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What’s Ahead for Plastics Manufacturing: Q&A with Chris Laverty, Engineer

PCI-Leadership-Chris.pngIn part one of our series that shares engineers’ perspectives on what lies ahead for the plastics manufacturing industry, we talked with Mike Schafer, an engineer for Plastic Components, Inc. Mike touched on his prediction for the challenges the industry will face in the upcoming year including outsourcing production as well as technology advancements that will be of focus for the company going forward.

In part two of our series, we talked with Chris Laverty, an Automation Engineer who has worked with Plastic Components, Inc. for 2 years. In the Q&A below, Chris shares insights on the impact technology has made on the plastics industry, what Plastic Components, Inc. does differently and how automation gives companies a competitive advantage.

Q: How has technology made an impact on the industry in the past 3-5 years?

A: Technology has made a huge impact on the plastics industry in the last 3-5 years. It has allowed the U.S. to become more competitive against the offshore alternatives. Wages in the U.S. are higher than many other countries and the only way to stay competitive is to reduce overhead. Automation has allowed many manufacturers the ability to lower their overhead and increase efficiency, while creating higher end jobs.

Q: What does Plastic Components, Inc. do different in regard to technology?

A: Keyence vision systems have allowed us to make improvements in a few different areas. We have implemented the Keyence IV systems to look at molds with fine detail to make sure that there are no parts or foreign objects inside the mold before allowing it to close to avoid damage. More recently we have worked on inline quality checks with the Keyence CVX vision systems.

Using our partnerships with Keyence and Star, we were able to design and build portable vision conveyors where parts can be robotically placed on the conveyor and then 100% reviewed for any part abnormalties. The system then decides whether the part should be accepted or rejected. This allows 100% inspection of parts without manual labor. A close relationship with Keyence America and Star Automation has allowed us to move in this direction.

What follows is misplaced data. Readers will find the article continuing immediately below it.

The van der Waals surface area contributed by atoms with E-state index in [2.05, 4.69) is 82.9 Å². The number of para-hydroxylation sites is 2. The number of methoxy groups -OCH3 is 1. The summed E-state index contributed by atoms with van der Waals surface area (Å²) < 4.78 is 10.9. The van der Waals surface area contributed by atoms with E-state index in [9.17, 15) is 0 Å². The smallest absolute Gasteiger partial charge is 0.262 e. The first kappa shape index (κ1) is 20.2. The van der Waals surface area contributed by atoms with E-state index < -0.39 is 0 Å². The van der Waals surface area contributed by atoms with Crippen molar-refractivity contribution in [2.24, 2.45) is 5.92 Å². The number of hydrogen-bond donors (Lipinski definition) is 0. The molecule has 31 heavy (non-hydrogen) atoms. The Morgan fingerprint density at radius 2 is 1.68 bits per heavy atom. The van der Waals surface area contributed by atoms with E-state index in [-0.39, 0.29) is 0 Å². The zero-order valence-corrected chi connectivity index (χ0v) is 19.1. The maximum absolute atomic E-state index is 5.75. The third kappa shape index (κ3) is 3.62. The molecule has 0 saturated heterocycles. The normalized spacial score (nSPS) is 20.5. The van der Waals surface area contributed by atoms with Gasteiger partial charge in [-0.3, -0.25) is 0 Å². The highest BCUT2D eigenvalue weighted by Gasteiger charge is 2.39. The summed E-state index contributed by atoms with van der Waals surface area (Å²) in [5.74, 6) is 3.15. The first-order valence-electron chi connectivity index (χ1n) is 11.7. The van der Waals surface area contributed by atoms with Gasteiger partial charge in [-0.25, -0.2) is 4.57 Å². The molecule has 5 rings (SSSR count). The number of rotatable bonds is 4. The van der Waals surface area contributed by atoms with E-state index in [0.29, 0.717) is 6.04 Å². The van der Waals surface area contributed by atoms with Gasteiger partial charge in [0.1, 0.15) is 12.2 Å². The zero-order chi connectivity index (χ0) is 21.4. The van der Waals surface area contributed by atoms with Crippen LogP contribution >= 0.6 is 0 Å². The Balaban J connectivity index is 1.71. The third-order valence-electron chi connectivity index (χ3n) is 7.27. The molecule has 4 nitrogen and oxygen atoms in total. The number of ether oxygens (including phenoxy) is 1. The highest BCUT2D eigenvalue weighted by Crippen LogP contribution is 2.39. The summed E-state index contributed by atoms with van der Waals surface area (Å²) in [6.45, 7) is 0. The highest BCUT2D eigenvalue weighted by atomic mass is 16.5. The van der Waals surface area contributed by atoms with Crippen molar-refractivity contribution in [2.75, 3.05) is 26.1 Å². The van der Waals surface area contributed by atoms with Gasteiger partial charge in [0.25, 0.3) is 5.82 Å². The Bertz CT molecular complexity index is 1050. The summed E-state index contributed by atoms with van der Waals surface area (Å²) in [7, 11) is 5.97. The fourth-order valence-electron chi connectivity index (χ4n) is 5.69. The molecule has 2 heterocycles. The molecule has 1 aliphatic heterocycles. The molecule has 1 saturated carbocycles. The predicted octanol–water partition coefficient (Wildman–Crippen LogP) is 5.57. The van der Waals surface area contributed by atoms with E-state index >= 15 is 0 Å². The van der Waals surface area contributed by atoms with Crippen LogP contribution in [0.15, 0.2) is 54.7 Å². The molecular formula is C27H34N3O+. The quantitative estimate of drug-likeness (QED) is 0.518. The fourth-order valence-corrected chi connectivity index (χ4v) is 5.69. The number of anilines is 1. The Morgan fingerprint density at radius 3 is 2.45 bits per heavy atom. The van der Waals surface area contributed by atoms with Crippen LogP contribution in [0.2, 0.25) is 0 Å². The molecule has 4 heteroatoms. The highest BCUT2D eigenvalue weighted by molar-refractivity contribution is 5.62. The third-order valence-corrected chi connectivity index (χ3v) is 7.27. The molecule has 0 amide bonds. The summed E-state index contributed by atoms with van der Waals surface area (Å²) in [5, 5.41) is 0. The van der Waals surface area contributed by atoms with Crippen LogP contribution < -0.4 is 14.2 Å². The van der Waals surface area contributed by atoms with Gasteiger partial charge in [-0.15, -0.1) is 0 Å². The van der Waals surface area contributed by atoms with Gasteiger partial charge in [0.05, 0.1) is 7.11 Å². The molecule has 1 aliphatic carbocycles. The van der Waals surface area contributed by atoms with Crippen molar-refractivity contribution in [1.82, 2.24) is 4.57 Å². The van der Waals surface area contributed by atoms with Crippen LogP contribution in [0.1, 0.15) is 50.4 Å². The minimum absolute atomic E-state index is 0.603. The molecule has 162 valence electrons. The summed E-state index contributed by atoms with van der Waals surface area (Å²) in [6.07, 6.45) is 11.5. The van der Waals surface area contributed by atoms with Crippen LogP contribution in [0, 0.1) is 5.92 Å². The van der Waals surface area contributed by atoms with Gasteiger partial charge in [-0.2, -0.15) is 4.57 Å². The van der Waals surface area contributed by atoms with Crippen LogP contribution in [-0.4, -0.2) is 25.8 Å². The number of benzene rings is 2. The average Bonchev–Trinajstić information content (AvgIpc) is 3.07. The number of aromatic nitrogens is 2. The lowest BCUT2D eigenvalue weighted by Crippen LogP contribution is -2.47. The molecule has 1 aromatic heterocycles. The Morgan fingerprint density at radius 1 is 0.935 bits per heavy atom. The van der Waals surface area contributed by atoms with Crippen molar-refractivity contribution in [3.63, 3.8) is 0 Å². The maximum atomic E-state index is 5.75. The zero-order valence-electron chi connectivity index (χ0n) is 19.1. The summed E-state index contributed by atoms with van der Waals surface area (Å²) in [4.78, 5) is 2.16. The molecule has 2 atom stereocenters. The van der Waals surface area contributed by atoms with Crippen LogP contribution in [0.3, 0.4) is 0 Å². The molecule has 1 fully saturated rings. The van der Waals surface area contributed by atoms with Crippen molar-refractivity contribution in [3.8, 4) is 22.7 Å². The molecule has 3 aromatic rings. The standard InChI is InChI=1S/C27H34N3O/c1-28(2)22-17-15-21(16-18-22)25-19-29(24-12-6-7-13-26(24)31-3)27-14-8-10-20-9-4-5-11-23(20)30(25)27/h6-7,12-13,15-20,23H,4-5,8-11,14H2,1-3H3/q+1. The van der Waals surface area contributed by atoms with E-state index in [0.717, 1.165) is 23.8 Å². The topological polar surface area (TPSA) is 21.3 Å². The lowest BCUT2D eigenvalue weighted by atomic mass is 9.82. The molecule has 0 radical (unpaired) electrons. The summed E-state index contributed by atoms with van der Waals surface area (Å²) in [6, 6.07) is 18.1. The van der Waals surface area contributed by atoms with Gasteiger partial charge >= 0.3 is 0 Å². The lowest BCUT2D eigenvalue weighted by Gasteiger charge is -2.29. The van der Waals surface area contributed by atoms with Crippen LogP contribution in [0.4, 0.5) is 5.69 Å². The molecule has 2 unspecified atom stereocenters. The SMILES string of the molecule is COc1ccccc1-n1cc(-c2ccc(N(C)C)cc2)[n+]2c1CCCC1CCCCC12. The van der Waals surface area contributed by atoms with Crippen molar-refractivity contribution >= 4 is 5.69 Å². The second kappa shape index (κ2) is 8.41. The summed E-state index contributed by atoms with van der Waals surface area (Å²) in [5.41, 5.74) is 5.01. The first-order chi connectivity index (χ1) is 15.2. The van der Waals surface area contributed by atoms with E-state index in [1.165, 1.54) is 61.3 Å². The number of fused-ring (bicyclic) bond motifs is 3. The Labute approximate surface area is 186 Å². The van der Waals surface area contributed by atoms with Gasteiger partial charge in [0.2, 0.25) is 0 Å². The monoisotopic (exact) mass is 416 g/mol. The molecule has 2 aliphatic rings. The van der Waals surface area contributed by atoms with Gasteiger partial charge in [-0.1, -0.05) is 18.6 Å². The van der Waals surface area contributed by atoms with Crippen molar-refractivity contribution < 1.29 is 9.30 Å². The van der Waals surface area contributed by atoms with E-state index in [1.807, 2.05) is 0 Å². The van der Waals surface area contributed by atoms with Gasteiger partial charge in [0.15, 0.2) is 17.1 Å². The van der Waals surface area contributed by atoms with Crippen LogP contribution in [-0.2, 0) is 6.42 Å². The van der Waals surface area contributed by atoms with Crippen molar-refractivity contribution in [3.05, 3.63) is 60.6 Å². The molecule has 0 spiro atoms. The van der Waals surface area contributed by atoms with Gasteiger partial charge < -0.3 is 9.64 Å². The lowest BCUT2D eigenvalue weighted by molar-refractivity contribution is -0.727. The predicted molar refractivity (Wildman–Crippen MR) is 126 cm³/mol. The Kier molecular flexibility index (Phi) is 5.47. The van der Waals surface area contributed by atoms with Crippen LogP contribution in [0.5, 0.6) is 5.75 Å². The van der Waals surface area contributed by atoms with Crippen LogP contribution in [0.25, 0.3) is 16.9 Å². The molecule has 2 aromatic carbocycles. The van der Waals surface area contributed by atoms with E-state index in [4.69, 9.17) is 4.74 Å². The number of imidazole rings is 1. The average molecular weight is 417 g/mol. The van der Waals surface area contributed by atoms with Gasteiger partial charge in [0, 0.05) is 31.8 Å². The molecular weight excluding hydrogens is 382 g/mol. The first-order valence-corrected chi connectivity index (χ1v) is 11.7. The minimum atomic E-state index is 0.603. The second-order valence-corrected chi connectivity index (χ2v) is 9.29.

Q: How has automation changed the competitive advantage for Plastic Components, Inc. and the industry overall?

A: Robots and machine vision are the largest areas we have been investing our time and money in over the last 3-5 years. It has allowed us to venture into projects that once would have been out of our niche. It also improves cycle times and quality of the products compared to using operators to complete the tasks. PCI purchased its first robot in 2012 and is now up to 10 units with plans to expand. Our partnership with Star Automation has been huge in our growth of robotic automation.

Leaning on our partnerships, Plastic Components, Inc. will continue to move forward and work to improve the technologies that we use to operate more efficiently. Vision and robotics are two of the biggest advancements we have made in technology and they will continue to be focuses moving forward. In addition, we will always keep our sights on new technologies as they emerge.

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Topics: Technology, Plastic Injection Molding